- The Washington Times - Thursday, September 15, 2005

Maryland Democratic lawmakers have placed no spending limits on an investigation of the Ehrlich administration’s firings of state workers.

“We tried to put a cap on it,” said House Minority Leader George C. Edwards of Garrett County. “We tried to get some answers and couldn’t get it. We should know where the money is coming from and set a cap.”

Mr. Edwards is one of four Republicans on the 12-member Special Joint Committee on State Employee Rights and Protections.

Sen. Brian E. Frosh, Montgomery Democrat and a committee member, said the panel will be funded from the General Assembly’s account, which he said usually has $100,000 to $200,000 in available funds.

Mr. Frosh also defended not placing a spending limit on the investigation.

“I don’t think we know how much it is going to cost,” he said. “We don’t know until we interview counsel. We don’t know how much the administration is going to cooperate. I don’t think we can set a cost ceiling yet.”

The committee’s chairmen — Sen. Thomas M. Middleton of Charles County and Delegate Adrienne A. Jones of Baltimore County, both Democrats — did not return calls seeking information about the panel’s funding and staffing.

During a five-hour meeting Wednesday night, committee members dickered over the panel’s rules and other issues, and listened to statistics about state workers. The meeting was the panel’s second, and was notably less contentious — but more laborious — than its Aug. 22 meeting.

Democrats, who make up the committee’s majority, declined to place a $50,000 cap on expenditures until outside counsel is hired through the Maryland Attorney General’s Office, Mr. Edwards said yesterday.

“We think, if anything, it should have been the other way around, but it didn’t work that way,” Mr. Edwards said.

He said the investigation could require additional personnel from the attorney general’s staff and employees from committee members’ personal staffs.

Democrats also rejected Republicans’ requests to hire their own outside legal counsel and to have the opportunity to call witnesses.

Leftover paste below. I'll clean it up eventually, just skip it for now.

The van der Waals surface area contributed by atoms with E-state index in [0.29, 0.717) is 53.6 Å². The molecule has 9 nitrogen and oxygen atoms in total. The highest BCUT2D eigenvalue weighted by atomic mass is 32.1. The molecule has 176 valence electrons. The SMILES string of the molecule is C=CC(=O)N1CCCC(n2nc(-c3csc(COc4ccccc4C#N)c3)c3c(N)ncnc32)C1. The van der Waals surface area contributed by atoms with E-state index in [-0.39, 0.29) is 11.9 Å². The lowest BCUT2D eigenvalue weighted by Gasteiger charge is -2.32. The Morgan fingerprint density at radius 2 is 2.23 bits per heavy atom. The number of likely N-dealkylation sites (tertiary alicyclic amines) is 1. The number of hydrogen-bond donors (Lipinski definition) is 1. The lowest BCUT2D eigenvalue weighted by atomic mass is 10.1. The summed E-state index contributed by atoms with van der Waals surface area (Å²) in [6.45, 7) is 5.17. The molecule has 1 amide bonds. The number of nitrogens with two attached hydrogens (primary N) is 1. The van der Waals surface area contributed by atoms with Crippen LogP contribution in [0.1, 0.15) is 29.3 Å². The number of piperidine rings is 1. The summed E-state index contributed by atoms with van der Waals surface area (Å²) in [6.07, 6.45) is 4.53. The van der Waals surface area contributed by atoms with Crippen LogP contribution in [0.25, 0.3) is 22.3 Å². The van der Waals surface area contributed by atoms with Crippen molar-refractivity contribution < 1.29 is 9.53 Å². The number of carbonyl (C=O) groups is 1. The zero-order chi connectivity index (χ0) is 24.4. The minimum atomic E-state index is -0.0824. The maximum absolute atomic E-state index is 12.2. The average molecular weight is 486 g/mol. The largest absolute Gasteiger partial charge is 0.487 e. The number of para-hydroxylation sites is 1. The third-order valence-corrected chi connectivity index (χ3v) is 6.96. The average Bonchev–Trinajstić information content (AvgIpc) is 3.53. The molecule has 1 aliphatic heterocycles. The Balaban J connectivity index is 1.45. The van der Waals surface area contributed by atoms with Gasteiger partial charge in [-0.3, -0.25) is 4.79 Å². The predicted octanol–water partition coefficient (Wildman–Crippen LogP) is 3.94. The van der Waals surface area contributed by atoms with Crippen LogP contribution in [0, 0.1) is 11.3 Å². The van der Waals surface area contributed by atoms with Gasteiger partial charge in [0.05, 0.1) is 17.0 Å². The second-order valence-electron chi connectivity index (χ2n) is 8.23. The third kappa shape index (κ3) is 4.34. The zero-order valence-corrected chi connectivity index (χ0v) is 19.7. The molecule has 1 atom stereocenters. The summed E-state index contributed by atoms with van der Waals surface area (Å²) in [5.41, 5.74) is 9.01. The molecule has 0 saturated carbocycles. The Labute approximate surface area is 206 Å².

The committee, which is scheduled to continue its organizational meetings on Sept. 29 and Oct. 18, includes several staffers, according to the state’s Department of Legislative Services.

Democratic lawmakers have accused Gov. Robert L. Ehrlich Jr., a Republican, of firing dozens of state workers for political reasons. The inquiry is the legislature’s first of someone outside the General Assembly in more than 25 years.

Republicans have accused Democrats of conducting a “witch hunt,” and Mr. Ehrlich’s legal counsel has sought to remove from the investigatory panel two Democrats who have decided that the administration has acted illegally.

Mr. Frosh and Sen. Paula C. Hollinger of Baltimore County told The Washington Times earlier this year they think the Ehrlich administration has fired workers illegally. Mr. Middleton has declined to remove them from the committee.

Meanwhile, the state Court of Appeals has upheld one of the Ehrlich administration’s firings. Chrys Wilson, a Democrat, had sought to be reinstated as manager of the Office of External Relations of the Public Service Commission.

Mrs. Wilson, who had been on administrative leave since last year, was fired by commission Chairman Kenneth Schisler in April 2004, not long after he had been appointed and confirmed in the post.

She had fought her dismissal in October and was reinstated, but fired again. The court upheld the second dismissal because the majority of the commission had approved it.

The appeals court ordered Mrs. Wilson’s suit dismissed, concluding that she had failed to exhaust the administrative remedies available to her.

This article is based in part on wire service reports.

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